Growing demand for Philippines’ residential real estate

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Underpinned by growing demand from low-cost buyers and high-end renters in Manila, the residential real estate market in the Philippines has posted strong figures in 2015 year-to-date. With vacancy rates falling and rentals on the rise, the sector is poised to maintain an upward trajectory into 2016.

Land acquisition reforms will likely remain a critical challenge for the industry, however, particularly if land values continue to rise, as expected, well into next year, which could impede future developments.

Affordable housing sales

In August real estate consultancy Colliers International reported steady growth in the residential real estate sector during the first half of 2015. According to the firm, the market saw a 2% year-on-year (y-o-y) increase in the number of residential property sale licences issued by the Housing and Land Use Regulatory Board in the second quarter.

Growth was driven in large part by strong performance in the affordable and low-cost housing segments. Colliers reported a 164.5% y-o-y increase in the number of socialised housing licenses issued in the first six months of 2015, to 11,431, while licences to sell low-cost condominiums more than doubled to 2052. Meanwhile, mid-income housing licences were up 43.5% over the period at 2208.

While the total number of licenses for economic housing – units for moderately low-income families that qualify for lower interest rates and longer amortisation periods – rose by just 8% y-o-y, more robust growth is predicted in the months ahead. The Housing and Urban Development Coordinating Council raised the price ceiling for economic housing loans in June from P1.25m ($23,750) to P1.7m ($36,400), which should allow more buyers to benefit from the housing subsidies.

Lending to the property sector was up 26% y-o-y in March, despite stricter measures implemented by the Central Bank of the Philippines last year. Real estate developers continue to account for the majority of banks’ exposure to the sector, comprising 62.2% of the P1.1trn ($23.5bn) worth of lending, with residential buyers accounting for the rest.

Full house

Residential occupancy levels in central Manila also showed some improvement in the first six months of the year, as just one new project came on-line over the period. The vacancy rate in the Makati Central Business District decreased from 8% to 7.6% between the first and second quarters, with luxury vacancies down from 4.3% to 3.9%. Occupancy also rose in Fort Bonifacio and Ortigas Centre, with vacancy rates hovering around 7% and 9.5%, respectively.

Meanwhile, the condominium rental market remained tight in Rockwell Centre, which boasts the highest rental rates in the city, with vacancies falling to 4.35%.

Occupancy levels are projected to decline in the coming months, however, with 5500 new residential units slated to hit the market. In Fort Bonifacio and Ortigas Centre, condo stock is set to rise by nearly 20% by the end of the year, which could create a more competitive rental market, Colliers noted.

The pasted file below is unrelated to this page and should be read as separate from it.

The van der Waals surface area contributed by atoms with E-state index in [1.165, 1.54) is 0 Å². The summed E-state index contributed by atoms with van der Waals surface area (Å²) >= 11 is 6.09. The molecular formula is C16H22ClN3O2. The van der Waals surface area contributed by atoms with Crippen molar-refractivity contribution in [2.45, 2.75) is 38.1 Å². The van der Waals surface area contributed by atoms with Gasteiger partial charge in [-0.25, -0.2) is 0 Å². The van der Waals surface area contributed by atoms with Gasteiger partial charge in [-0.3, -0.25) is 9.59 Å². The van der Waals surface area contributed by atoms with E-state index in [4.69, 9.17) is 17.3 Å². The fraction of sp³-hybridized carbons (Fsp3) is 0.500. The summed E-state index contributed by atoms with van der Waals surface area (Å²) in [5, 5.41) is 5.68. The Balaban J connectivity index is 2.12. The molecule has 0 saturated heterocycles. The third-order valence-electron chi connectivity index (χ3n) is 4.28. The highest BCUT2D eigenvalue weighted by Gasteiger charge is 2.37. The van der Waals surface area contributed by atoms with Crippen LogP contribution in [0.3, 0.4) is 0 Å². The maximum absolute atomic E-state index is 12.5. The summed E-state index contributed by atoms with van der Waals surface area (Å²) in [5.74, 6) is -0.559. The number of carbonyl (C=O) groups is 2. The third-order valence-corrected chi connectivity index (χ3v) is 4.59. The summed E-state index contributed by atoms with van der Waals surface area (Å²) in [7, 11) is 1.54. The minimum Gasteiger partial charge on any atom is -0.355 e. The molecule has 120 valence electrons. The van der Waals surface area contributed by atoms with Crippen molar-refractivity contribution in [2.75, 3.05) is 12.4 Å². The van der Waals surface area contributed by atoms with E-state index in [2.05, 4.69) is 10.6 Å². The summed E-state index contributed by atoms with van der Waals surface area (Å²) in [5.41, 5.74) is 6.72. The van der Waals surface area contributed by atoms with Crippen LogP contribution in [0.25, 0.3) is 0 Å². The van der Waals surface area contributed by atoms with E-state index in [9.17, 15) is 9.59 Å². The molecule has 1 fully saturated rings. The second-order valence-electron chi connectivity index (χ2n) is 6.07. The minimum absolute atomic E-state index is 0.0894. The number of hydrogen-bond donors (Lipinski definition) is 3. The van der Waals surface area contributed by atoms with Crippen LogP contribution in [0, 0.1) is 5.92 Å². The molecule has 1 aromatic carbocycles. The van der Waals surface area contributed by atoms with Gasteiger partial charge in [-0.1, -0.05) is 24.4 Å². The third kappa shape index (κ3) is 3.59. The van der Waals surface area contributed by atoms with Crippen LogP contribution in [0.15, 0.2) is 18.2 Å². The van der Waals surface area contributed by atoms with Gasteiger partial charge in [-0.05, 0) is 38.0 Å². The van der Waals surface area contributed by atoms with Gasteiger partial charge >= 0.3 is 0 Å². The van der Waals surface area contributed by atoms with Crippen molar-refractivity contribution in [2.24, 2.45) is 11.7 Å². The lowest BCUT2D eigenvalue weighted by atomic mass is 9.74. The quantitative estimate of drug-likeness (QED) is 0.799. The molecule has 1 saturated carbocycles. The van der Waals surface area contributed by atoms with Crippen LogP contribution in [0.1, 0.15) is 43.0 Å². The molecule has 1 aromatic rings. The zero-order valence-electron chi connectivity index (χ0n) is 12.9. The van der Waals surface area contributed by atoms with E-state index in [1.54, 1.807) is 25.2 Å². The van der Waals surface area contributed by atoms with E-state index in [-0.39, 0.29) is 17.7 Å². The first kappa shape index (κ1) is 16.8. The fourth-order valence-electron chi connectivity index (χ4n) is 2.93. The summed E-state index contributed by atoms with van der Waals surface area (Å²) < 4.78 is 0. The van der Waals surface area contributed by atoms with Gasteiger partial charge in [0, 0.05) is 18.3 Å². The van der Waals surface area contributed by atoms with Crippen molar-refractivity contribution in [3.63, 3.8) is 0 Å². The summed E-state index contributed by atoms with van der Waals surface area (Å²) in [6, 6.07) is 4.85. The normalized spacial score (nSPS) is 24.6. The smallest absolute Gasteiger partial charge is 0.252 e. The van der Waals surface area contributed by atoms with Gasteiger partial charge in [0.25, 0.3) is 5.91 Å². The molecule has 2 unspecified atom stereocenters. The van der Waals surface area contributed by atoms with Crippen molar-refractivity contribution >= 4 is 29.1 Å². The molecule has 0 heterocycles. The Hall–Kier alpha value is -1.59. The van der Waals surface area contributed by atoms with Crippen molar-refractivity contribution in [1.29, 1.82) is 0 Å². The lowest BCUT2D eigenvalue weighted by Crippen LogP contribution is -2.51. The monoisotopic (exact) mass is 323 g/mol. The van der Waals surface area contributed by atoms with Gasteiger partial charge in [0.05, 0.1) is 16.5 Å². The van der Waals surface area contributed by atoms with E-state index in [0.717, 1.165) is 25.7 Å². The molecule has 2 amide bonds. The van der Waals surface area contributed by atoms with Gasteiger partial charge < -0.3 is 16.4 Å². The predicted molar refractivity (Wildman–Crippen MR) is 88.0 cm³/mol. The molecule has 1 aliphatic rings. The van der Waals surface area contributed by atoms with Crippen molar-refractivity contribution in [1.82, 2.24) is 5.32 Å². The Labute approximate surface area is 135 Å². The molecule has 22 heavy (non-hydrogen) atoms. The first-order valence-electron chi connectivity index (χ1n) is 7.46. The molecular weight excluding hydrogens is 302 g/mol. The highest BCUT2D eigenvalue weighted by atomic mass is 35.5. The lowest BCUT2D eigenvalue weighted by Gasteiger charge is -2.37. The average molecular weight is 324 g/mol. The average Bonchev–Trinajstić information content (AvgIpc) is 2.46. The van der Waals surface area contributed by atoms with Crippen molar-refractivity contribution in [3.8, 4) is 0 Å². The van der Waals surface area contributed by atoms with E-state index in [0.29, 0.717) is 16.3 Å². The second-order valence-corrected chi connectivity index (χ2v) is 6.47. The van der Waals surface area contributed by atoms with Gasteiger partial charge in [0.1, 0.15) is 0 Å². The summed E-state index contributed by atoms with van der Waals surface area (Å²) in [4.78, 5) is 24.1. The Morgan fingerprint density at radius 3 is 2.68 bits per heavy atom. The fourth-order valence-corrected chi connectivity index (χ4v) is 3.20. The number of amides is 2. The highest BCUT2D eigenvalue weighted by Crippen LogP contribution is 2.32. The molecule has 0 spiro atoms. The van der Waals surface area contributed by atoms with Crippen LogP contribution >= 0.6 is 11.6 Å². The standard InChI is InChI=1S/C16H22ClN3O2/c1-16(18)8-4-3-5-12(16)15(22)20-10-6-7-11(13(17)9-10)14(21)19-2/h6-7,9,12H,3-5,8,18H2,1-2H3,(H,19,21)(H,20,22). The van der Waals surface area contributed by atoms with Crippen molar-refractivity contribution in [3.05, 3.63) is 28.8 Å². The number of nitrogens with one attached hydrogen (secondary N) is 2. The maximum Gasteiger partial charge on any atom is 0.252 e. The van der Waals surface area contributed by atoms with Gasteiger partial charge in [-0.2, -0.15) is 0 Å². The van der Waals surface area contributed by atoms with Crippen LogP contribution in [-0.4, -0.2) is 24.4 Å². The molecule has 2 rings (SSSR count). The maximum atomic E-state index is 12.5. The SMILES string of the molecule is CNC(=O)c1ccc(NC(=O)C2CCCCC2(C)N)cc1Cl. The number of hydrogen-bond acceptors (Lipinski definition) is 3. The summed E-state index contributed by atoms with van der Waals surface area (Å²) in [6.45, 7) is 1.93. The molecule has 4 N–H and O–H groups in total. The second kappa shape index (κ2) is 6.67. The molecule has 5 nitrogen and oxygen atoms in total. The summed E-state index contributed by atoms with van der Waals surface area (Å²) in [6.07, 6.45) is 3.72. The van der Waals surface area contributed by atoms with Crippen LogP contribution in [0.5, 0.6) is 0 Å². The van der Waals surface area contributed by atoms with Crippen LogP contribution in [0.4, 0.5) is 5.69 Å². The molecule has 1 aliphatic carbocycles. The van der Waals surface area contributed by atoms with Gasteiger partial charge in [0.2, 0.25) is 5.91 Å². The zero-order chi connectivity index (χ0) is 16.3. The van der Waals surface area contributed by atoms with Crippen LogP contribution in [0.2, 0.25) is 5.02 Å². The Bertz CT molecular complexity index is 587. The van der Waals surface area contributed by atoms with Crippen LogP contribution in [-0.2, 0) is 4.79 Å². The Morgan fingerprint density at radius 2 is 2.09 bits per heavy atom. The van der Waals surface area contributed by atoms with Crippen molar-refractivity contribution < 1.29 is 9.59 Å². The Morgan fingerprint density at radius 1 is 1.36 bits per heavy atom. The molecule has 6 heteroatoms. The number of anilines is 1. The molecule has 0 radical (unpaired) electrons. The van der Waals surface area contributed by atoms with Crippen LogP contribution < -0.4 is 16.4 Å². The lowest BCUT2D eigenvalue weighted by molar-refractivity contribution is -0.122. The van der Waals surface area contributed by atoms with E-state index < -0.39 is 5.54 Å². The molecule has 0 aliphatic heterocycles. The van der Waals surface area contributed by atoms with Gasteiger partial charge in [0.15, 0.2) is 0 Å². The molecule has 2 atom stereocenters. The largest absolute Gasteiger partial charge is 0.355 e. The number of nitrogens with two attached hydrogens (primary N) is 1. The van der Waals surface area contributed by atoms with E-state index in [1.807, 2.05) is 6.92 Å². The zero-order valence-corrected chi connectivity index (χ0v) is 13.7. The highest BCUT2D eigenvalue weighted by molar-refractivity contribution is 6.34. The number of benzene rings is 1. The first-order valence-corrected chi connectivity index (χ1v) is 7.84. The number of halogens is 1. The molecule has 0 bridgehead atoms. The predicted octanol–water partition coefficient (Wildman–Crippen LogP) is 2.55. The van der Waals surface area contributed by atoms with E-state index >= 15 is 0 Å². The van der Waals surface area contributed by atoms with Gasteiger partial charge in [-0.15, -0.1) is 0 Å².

Land reform challenges

Looking ahead, issues related to land reform are expected to present medium-to-long-term challenges to further property development, as government efforts to address bureaucratic hurdles appear to have stalled.

One of the most significant constraints to sector growth has been a mixture of unreliable and overlapping bureaucracy in land sales and acquisition. The current process for purchasing land includes payment of a documentary stamp tax, a transfer tax and a creditable withholding tax, with the buyer also required to file a certificate authorising registration with the Bureau of Internal Revenue, followed by a title transfer request. In addition, the buyer is obliged to pay a fee for registration, as well as for the transfer of tax declaration at the relevant municipal authority.

Although the process is meant to take just a few weeks, buyers often wait more than a year due to technical issues and lost titles, according to local media.

While the country’s proposed National Land Use Act (NLUA) intends to establish a legal structure for land-use planning and delineates four major categories of land use – protection, settlements, infrastructure and production, with socialised housing among its priorities – the law has been pending in Congress since it was first introduced in 1992.

Nonetheless, several industry players remain optimistic of the prospects for reform. The Chamber of Real Estate and Builders Associations (CREBA), the largest real estate organisation in the country, has been vocal in its support for an eventual policy.

Charlie Gorayeb, national chairman of the CREBA, told local media in September that a national land-use plan remained a critical next step for the industry, and could benefit land-use and development plans across all real estate segments.

However, with several related land-use policies passed in the intervening years, Gorayeb also stressed the need to resolve any potential regulatory conflict in the final version of the legislation, including issues such as clear identification of protected lands, urban planning policies and reclassification of agricultural territory.

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